Was Lenin a German spy

Lenin: German spy or sincere revolutionary?

Who can be considered a spy or agent of a foreign power? It is usually called those who knowingly, by conviction or for money, perform tasks of intelligence organizations of another state. The spy is always aware that he benefits his masters and damages his home state. If you are guided by this point of view, it is impossible to call Lenin a spy even with great tension.

Lenin, throughout his revolutionary activities, never committed acts that could directly benefit any foreign power. There are no objective evidence and documents confirming that he was in the service of foreign intelligence.

Accusations against the leader of the proletariat are usually based on the fact that money from Germany was received by Alexander Parvus, known not only revolutionary activities, but also by their adventurism.$

Did Vladimir Lenin cooperate with the enemies of Tsarist Russia? Yes, if you can call cooperation actions directed against autocracy and for the victory of the proletarian revolution in Russia. But any options for such cooperation Lenin always used not to increase the military and political power of Germany or other states, but to achieve the goals of the Bolsheviks Party.

So was Lenin a German spy?

No one will deny today that the German government and the Bolsheviks pursued the same goals before the beginning of the revolution in Russia. It is about overthrowing the ruling regime and depriving the Russian emperor of political power. The Germans even made certain concessions, allowing a group of Russian Social Democrats who lived in emigration to pass through Germany to return to Russia.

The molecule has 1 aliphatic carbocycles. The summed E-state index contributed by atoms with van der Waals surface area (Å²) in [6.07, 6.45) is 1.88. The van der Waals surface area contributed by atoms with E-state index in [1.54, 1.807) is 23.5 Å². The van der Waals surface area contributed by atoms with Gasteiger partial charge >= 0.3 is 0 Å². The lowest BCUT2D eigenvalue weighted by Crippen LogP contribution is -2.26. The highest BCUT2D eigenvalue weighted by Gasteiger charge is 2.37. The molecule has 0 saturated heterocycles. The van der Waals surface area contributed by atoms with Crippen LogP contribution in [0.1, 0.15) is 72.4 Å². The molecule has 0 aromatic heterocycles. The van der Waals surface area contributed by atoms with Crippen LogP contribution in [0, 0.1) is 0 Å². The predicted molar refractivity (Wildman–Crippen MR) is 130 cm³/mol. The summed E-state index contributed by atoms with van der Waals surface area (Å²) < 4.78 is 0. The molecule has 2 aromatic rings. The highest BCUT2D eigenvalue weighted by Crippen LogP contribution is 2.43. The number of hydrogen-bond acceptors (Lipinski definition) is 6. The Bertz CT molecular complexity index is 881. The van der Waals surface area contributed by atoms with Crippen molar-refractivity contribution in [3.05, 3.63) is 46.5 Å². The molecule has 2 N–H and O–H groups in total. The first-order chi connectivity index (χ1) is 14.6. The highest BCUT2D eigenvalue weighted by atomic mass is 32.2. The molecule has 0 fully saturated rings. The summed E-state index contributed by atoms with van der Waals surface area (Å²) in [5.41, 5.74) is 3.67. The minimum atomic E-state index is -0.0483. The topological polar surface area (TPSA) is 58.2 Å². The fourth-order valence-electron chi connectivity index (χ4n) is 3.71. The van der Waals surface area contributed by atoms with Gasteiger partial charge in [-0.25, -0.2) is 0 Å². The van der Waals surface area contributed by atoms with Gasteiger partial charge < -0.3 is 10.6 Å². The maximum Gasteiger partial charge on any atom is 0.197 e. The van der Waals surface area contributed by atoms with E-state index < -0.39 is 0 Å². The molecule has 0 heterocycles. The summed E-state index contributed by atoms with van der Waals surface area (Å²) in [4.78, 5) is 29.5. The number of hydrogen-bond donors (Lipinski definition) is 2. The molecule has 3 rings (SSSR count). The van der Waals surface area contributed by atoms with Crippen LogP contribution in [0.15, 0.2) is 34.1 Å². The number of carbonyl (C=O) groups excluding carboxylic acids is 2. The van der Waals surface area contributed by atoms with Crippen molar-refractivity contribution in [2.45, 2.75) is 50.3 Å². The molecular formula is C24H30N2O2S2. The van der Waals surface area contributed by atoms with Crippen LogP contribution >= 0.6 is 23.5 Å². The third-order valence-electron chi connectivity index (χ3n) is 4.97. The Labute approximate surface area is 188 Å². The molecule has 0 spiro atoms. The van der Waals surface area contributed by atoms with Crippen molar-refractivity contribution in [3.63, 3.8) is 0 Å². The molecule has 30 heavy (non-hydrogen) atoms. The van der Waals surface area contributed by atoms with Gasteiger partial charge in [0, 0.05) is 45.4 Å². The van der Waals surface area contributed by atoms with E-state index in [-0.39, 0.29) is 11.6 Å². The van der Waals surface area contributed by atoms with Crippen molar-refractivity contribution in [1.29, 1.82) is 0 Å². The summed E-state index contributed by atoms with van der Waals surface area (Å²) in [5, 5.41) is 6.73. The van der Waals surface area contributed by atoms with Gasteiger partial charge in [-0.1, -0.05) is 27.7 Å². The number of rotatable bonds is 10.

The fact of Lenin’s passage through Germany in a sealed wagon is another argument in favor of his cooperation with the Germans. However, serious researchers do not consider this story as an argument.

Perhaps the German leadership secretly hoped that the Bolsheviks, returning to Russia, would do their best to decompose the Russian army and overthrow of their government. But after the overthrow of Tsarism in Russia and the victory of the Bolsheviks in 1917, the strategic interests of Germany and Lenin dispersed. Russia has again become a political and military adversary of Germany, as evidenced by the course of historical events.

The discussion about the possible spy side of Lenin’s life is far from over. Nowadays, this theme has an ideological sound. Those forces that two decades ago deployed in Russia activities on restoration of capitalism, it is advantageous to accuse the leader of the socialist revolution not only of espionage, but also of all other mortals sins. Apparently, only time and new, deeper historical research will help finally shed light on the question of who Vladimir Lenin really was.

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